In treatment for addiction and narcissism, providers address addiction, narcissism, and the underlying causes of each. You might start with detox, which safely removes substances from your body. Next, therapy helps you identify and address the causing factors of addiction and begin treating narcissism. After rehab, you’ll likely stay in outpatient therapy, which providers highly recommend to manage both narcissism and addiction.
But first, you need to take the first step towards recovery. Do so by browsing our list of rehabs that treat addiction and narcissism to see pricing, photos, reviews and more.
American Psychiatric Association (Ed.). (2022). Desk reference to the diagnostic criteria from DSM-5-TR. American Psychiatric Association Publishing.Mitra, P., & Fluyau, D. (2023). Narcissistic personality disorder. In StatPearls. StatPearls Publishing.
Mitra, P., & Fluyau, D. (2023). Narcissistic personality disorder. In StatPearls. StatPearls Publishing. http://www.ncbi.nlm.nih.gov/books/NBK556001/
Lander, L., Howsare, J., & Byrne, M. (2013). The impact of substance use disorders on families and children: From theory to practice. Social Work in Public Health, 28(0), 194–205. https://doi.org/10.1080/19371918.2013.759005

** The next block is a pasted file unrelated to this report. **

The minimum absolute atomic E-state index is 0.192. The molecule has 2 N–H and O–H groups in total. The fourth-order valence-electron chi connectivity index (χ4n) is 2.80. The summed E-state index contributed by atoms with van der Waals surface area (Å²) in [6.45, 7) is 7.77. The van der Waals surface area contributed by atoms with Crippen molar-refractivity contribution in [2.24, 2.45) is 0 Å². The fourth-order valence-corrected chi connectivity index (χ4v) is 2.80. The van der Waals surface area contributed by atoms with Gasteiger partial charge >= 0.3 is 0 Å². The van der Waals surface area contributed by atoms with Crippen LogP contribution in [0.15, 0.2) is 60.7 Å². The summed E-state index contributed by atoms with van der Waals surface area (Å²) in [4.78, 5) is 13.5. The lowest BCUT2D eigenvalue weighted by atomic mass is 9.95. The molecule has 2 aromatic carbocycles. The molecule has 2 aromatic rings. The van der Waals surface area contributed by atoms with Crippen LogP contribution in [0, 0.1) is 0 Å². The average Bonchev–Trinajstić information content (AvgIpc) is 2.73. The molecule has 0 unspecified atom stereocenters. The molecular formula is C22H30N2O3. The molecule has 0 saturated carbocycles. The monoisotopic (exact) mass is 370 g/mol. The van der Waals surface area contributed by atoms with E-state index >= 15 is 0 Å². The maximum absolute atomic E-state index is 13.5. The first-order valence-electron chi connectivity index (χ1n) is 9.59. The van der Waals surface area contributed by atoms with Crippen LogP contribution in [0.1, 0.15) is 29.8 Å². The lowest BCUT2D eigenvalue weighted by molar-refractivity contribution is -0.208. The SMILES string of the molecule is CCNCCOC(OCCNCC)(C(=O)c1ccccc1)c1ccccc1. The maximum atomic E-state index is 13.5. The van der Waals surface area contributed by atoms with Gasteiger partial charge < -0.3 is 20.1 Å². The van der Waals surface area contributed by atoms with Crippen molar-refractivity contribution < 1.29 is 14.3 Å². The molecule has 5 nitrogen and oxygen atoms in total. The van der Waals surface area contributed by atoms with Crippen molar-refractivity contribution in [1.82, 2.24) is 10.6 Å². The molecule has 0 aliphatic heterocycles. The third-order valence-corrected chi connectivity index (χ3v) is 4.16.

Jabeen, F., Gerritsen, C., & Treur, J. (2021). Healing the next generation: An adaptive agent model for the effects of parental narcissism. Brain Informatics, 8(1), 4. https://doi.org/10.1186/s40708-020-00115-z
Zajenkowski, M., Maciantowicz, O., Szymaniak, K., & Urban, P. (2018). Vulnerable and grandiose narcissism are differentially associated with ability and trait emotional intelligence. Frontiers in Psychology, 9. https://www.frontiersin.org/articles/10.3389/fpsyg.2018.01606
Abuse, N. I. on D. (--). Drugs and the brain. National Institute on Drug Abuse. https://nida.nih.gov/publications/drugs-brains-behavior-science-addiction/drugs-brain
Jauk, E., & Dieterich, R. (2019). Addiction and the dark triad of personality. Frontiers in Psychiatry, 10. https://www.frontiersin.org/articles/10.3389/fpsyt.2019.00662
Substance Use Disorder defined by NIDA and SAMHSA. (April 20). State of Wyoming Legislature. https://wyoleg.gov/InterimCommittee/2020/10-20201105Handoutfor6JtMHSACraig11.4.20.pdf
Dieckmann, E., & Behary, W. (2015). [schema therapy: An approach for treating narcissistic personality disorder]. Fortschritte Der Neurologie-Psychiatrie, 83(8), 463–477; quiz 478. https://doi.org/10.1055/s-0035-1553484